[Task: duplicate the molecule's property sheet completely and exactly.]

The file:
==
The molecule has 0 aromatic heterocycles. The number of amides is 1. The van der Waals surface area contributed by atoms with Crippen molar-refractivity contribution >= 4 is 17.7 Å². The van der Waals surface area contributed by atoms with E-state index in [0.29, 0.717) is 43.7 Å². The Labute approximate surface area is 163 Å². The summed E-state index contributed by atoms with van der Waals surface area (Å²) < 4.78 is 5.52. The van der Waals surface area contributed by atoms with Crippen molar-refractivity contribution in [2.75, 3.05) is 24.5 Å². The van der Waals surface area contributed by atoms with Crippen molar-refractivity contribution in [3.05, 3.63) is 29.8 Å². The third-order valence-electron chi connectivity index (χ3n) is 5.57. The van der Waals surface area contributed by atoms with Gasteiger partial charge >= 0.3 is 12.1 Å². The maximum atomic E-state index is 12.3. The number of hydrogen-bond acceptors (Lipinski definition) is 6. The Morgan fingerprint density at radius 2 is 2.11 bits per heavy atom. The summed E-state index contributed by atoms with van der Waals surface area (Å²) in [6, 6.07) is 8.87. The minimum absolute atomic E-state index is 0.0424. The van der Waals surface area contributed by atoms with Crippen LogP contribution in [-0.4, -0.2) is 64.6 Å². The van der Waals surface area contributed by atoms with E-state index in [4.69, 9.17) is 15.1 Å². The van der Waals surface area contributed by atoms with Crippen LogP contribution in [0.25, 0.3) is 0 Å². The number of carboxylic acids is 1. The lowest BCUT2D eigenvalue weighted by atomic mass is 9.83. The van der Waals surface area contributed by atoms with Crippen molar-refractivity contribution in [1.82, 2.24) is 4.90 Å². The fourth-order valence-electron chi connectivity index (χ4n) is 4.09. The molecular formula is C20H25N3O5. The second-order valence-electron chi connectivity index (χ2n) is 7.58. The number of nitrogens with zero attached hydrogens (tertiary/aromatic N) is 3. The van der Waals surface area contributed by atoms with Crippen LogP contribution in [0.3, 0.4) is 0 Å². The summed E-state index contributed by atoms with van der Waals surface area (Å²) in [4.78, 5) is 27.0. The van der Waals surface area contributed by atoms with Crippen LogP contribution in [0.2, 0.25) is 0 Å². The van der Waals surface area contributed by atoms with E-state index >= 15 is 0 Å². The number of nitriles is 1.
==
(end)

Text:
The molecule has 0 aromatic heterocycles. The number of amides is 1. The van der Waals surface area contributed by atoms with Crippen molar-refractivity contribution >= 4 is 17.7 Å². The van der Waals surface area contributed by atoms with E-state index in [0.29, 0.717) is 43.7 Å². The Labute approximate surface area is 163 Å². The summed E-state index contributed by atoms with van der Waals surface area (Å²) < 4.78 is 5.52. The van der Waals surface area contributed by atoms with Crippen molar-refractivity contribution in [2.75, 3.05) is 24.5 Å². The van der Waals surface area contributed by atoms with Crippen molar-refractivity contribution in [3.05, 3.63) is 29.8 Å². The third-order valence-electron chi connectivity index (χ3n) is 5.57. The van der Waals surface area contributed by atoms with Gasteiger partial charge >= 0.3 is 12.1 Å². The maximum atomic E-state index is 12.3. The number of hydrogen-bond acceptors (Lipinski definition) is 6. The Morgan fingerprint density at radius 2 is 2.11 bits per heavy atom. The summed E-state index contributed by atoms with van der Waals surface area (Å²) in [6, 6.07) is 8.87. The minimum absolute atomic E-state index is 0.0424. The van der Waals surface area contributed by atoms with Crippen LogP contribution in [-0.4, -0.2) is 64.6 Å². The van der Waals surface area contributed by atoms with E-state index in [4.69, 9.17) is 15.1 Å². The van der Waals surface area contributed by atoms with Crippen LogP contribution in [0.25, 0.3) is 0 Å². The number of carboxylic acids is 1. The lowest BCUT2D eigenvalue weighted by atomic mass is 9.83. The van der Waals surface area contributed by atoms with Crippen molar-refractivity contribution in [1.82, 2.24) is 4.90 Å². The fourth-order valence-electron chi connectivity index (χ4n) is 4.09. The molecular formula is C20H25N3O5. The second-order valence-electron chi connectivity index (χ2n) is 7.58. The number of nitrogens with zero attached hydrogens (tertiary/aromatic N) is 3. The van der Waals surface area contributed by atoms with Crippen LogP contribution in [0.3, 0.4) is 0 Å². The summed E-state index contributed by atoms with van der Waals surface area (Å²) in [4.78, 5) is 27.0. The van der Waals surface area contributed by atoms with Crippen LogP contribution in [0.2, 0.25) is 0 Å². The van der Waals surface area contributed by atoms with E-state index >= 15 is 0 Å². The number of nitriles is 1.